it was at one of these parties, at becky petrie's, that i had my big break through. we were sitting in a lazy boy chair together, my arm around her casually. as usual, we were watching the other couples make out. the room was semi-dark, for the kissing couple's privacy, i suppose. suddenly, i realized that my hand was on her left breast. i was petrified. what happens if she flips out? how much more embarrassment could i take? i moved my hand just a bit & relaxed it again. i waited. i repeated my last move. i started to get dizzy. i was on second base! my heart began to pound as i began to freely move my hand over her breast & she drew a pillow up to cover what was going on. this went on for what felt like an eternity. i was floating in a lust haze of sexual bliss & yet, we didn't kiss. the party started breaking up. bobo showed up to take me & walker home.

the next weekend she & i went to the movies & walked from the saenger theater on palafox st up to the elks club on garden where bobo was playing dominos. we got some cokes from booker, the old black bartender there & retreated to the front room of that ancient building. there beneath the huge antlered head of an elk, we settled into a cuddle on a ratty old couch that turned rather quickly into a groping free for all(on my part, anyway). w/my hand down her shirt, feeling her small pert breasts once again, our mouths came together as mouths do & then it was our mouths working ferverishly & our tongues slipping & sliding delightedly. i remember feeling drunk, woozy, & inflamed. i certainly felt like i'd found my niche, something i could excel at, something i wanted to excel at. our session lasted over an hour & by the end we were both panting & flushed. her bra was long gone, thrown onto the floor but oddly, as excited as we both were, we remained content that night kissing & petting.

later when bobo drove us home, we sat together in the back seat & continued our new found activity. i restained myself from feeling her up more there in the backseat but our tongues swirled away until we got to her house. bobo & i drove home in silence & i thought about getting to second base before i went to first. "ass backwards," i imagined bobo muttering & i silently agreed w/him. i leaned my head back & breathed in alicia's perfume. surely this was love or lust or something equally as profound. i just had to figure out what.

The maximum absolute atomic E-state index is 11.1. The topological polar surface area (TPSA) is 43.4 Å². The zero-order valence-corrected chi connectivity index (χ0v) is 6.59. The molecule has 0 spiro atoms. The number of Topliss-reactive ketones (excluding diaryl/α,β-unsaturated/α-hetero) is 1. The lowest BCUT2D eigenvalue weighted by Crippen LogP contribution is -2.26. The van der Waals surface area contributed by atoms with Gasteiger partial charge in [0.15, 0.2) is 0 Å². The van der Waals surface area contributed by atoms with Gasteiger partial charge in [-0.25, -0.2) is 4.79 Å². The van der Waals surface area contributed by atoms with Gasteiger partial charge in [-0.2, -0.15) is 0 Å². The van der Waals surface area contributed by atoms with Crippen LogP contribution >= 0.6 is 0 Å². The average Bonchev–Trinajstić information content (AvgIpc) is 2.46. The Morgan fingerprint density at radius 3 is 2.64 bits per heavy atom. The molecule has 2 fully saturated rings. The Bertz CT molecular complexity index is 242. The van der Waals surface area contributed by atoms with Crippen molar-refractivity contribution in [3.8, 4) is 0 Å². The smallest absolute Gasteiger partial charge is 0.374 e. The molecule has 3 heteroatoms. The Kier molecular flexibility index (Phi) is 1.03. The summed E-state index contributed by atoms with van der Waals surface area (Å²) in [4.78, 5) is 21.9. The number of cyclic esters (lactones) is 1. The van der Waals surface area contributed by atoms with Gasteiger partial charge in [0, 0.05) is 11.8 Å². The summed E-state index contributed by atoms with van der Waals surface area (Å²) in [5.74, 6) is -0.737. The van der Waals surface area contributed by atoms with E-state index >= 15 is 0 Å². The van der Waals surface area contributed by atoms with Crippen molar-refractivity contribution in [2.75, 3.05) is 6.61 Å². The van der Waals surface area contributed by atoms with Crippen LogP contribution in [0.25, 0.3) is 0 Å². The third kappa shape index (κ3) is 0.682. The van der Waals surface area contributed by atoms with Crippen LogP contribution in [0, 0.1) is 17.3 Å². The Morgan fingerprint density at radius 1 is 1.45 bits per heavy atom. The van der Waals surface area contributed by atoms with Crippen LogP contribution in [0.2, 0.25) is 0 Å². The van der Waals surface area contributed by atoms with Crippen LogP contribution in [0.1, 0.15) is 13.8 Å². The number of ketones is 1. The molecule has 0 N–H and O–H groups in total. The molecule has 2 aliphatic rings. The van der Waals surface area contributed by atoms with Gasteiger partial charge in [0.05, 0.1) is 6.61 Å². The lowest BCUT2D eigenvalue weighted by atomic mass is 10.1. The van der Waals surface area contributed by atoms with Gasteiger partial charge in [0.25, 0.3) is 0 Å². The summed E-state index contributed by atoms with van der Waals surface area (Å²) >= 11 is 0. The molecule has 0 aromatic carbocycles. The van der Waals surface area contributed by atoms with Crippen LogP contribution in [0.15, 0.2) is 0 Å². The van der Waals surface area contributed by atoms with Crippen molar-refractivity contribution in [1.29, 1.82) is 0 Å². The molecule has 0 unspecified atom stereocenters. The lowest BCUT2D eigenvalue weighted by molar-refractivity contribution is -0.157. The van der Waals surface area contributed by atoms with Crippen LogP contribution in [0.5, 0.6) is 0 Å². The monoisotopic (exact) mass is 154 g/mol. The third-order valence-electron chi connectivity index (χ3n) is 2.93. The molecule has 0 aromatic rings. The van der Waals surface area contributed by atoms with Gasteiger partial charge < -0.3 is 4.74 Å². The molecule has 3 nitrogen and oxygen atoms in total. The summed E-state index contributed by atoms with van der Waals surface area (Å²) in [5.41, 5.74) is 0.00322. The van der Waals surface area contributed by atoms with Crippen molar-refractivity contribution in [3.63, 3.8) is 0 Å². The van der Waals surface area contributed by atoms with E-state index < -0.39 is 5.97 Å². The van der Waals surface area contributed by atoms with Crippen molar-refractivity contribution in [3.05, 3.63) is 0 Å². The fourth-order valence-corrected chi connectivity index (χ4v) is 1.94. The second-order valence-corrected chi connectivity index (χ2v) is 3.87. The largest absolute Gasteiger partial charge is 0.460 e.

my adult kiss initiation was over. though in actuality, it had just begun.

Thursday, March 26, 2009

this tornado loves you///part 3

alicia & i got together in the summer of our 7th grade. she'd been in my science class taught by mr studstill(i swear). he'd arranged the seating into quads, four desks set together, two facing two. alicia sat directly across from me, facing me. i don't remember who the other two at our "quad" were. at the time, they were invisible to me anyway. alicia was the only thing i saw.

actually i saw more than you'd imagine. i used the oldest trick in the book, the "dropped pencil," to look up alicia's relatively short dresses. at first, tho thrilling, her white cotton underwear was a bit of a disappointment. still, her long legs were gorgeous & knowing that just that little bit of cotton material was separating me from the most profound mystery of life sent me into masturbatory paroxysms every afternoon when i got home from school.

at some point, i noticed the white cotton underwear had been replaced by tiny silky multi-colored panties. my head nearly exploded the first time i saw these. a year later, alicia admitted she knew what i had been doing & wanted to tease me. she said she figured i'd realize she knew & would proceed w/our "relationship" accordingly. i was 13yo &, while i was shredding my poor little cock nightly in marathon jack-off sessions, the idea that a girl, an object of desire, would be willingly providing me w/material for these exercises just escaped me.

at some point, late in the school year, sally told me alicia liked me. up until that moment, our "attraction" had been defined by teasing, name calling, & probably some pushing or punching or some other kind of disguised attempts at physical contact. we had been in mr manning's art class(an elective, as i recall, to replace p.e. for a semester)& she'd been impressed w/a piece of pottery i'd done. that was as close as we'd gotten to "couple" behavior. i mean, she liked something that had something to do w/me. but i was a little intimidated by the news that she actually liked me. what did that mean? what was i supposed to do? i suspected a trick of some kind.